Copper Mountain Resort ski patroller receives scholarship
A Copper Mountain Resort ski patroller will carry on the legacy of another on-mountain first reponder.
Jonathan Burk, 29, of Silverthorne, was recently awarded a scholarship to help fund his paramedic training through the Cody St. John Foundation, which helps ski patrollers who have completed at least two seasons further their medical education.
The nonprofit was formed by the parents of Cody St. John, a Steamboat ski patroller who died in 2007 after he was injured in a car accident while driving to a nursing school interview.
After growing up in Maryland, St. John lived in Silverthorne and worked in Summit County for a season.
He later worked in Steamboat for five years and was named Colorado Ski Patroller of the Year in the 2005-06 ski season. He was the youngest patroller, and only snowboarder, to receive the prestigious award.
His mother, Candy St. John, said this year the foundation received more scholarship applications than ever and they were impressive.
“These young men and women are highly educated,” she said, and some have degrees in engineering, kinesiology and geology. “They are amazing individuals, and they choose to be patrollers because it’s where their passion is.”
She said Burk’s application stood out because it told an inspiring story about his experiences working as a camp counselor with burn victims and showed that he understood the organization’s mantra: “Let us fortunate ones live the good life.”
The foundation chose the motto after finding it painted among Cody’s possessions, she said.
Patrollers from Steamboat Springs, Aspen Snowmass, Deer Valley, Mammoth Mountain and Northstar California also received scholarships funded by the seventh annual Cody’s Challenge event in Steamboat on Saturday, April 4.
The randonee race has become the premier race of its type and is now a member of the USSMA Cosmic series. Participants from local, regional and national resorts and ski patrols participate.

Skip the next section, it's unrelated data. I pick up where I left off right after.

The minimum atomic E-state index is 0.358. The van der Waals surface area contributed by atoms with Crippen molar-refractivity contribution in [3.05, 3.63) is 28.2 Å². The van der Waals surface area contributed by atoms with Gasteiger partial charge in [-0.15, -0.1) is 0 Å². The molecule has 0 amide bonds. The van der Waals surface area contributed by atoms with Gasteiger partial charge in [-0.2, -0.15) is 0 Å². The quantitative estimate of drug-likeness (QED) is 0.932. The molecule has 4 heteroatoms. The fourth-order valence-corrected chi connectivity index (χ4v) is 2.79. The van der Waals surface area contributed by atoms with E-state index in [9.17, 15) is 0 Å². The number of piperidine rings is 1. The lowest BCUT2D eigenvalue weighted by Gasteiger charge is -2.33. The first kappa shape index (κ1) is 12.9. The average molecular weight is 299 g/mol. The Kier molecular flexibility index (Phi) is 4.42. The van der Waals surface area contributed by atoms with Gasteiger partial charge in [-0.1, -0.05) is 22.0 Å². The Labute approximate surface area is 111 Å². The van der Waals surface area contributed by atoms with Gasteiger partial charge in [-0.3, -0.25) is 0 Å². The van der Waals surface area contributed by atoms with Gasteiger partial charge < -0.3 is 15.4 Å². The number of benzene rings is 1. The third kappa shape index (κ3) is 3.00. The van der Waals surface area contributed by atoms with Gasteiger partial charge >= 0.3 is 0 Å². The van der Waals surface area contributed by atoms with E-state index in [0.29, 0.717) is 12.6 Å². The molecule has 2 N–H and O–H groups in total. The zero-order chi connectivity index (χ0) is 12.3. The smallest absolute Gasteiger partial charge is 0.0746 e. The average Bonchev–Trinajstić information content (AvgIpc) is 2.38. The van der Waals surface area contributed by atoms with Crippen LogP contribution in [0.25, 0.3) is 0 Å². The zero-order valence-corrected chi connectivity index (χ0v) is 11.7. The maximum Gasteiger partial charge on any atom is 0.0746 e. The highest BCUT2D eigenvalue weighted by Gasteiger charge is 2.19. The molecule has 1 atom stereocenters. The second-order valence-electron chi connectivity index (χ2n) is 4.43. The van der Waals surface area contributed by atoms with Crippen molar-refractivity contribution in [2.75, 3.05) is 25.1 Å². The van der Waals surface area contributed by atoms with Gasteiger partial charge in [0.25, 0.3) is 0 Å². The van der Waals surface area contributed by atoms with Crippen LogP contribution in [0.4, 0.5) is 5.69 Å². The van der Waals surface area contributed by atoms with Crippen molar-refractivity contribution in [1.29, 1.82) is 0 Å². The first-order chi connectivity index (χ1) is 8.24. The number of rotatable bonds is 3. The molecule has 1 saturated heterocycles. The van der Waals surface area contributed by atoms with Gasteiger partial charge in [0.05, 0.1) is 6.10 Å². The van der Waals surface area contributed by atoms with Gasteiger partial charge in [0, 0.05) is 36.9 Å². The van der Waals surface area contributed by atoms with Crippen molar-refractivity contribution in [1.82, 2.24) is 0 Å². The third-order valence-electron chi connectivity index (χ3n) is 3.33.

Cody’s Challenge features two endurance levels along with a competition among ski patrol teams for Cody’s Cup, which awards prize money to pay for avalanche and other patrol training.
For more information, visit http://www.codyschallenge.org.
Ski Cooper employee named groomer of the year
Colorado Ski Country USA, the nonprofit trade association representing 21 Colorado ski areas, recognized the unsung heroes of the ski industry Thursday, April 9, in Grand Junction at an award ceremony bestowing the snowmaker, groomer and terrain master of the year awards.
Patrick Torsell, an employee at Ski Cooper, was named groomer of the year.
Torsell started as a groomer in his first season at Ski Cooper and was promoted to grooming and trail maintenance supervisor last summer. He also serves as Ski Cooper’s director of information technology.
Torsell vastly improved Ski Cooper’s terrain park quality and offerings. He also introduced snowcat-built moguls for training and mogul clinics last season, and he was instrumental in reducing the amount of nightly acreage per operator to allow greater attention to detail and higher quality snow surface.
“Patrick has been a positive influence upon Cooper’s groomers by demonstrating his leadership qualities and improving our area’s standards pursuant to his education and experience,” said Tim Kerrigan, vice president of mountain operations. “Patrick continually strives to improve his skills. He has helped raise the standards for fellow employees at the mountain and has had a positive influence in enhancing the quality of our guests’ experience. Patrick wears several hats at Cooper, but grooming excellence is his passion.”
The other honorees were Vail Mountain employee Emily Barker, recognized as snowmaker of the year, and Chris Branstetter and Tyler Reynolds, Snowmass employees recognized as terrain masters of the year.
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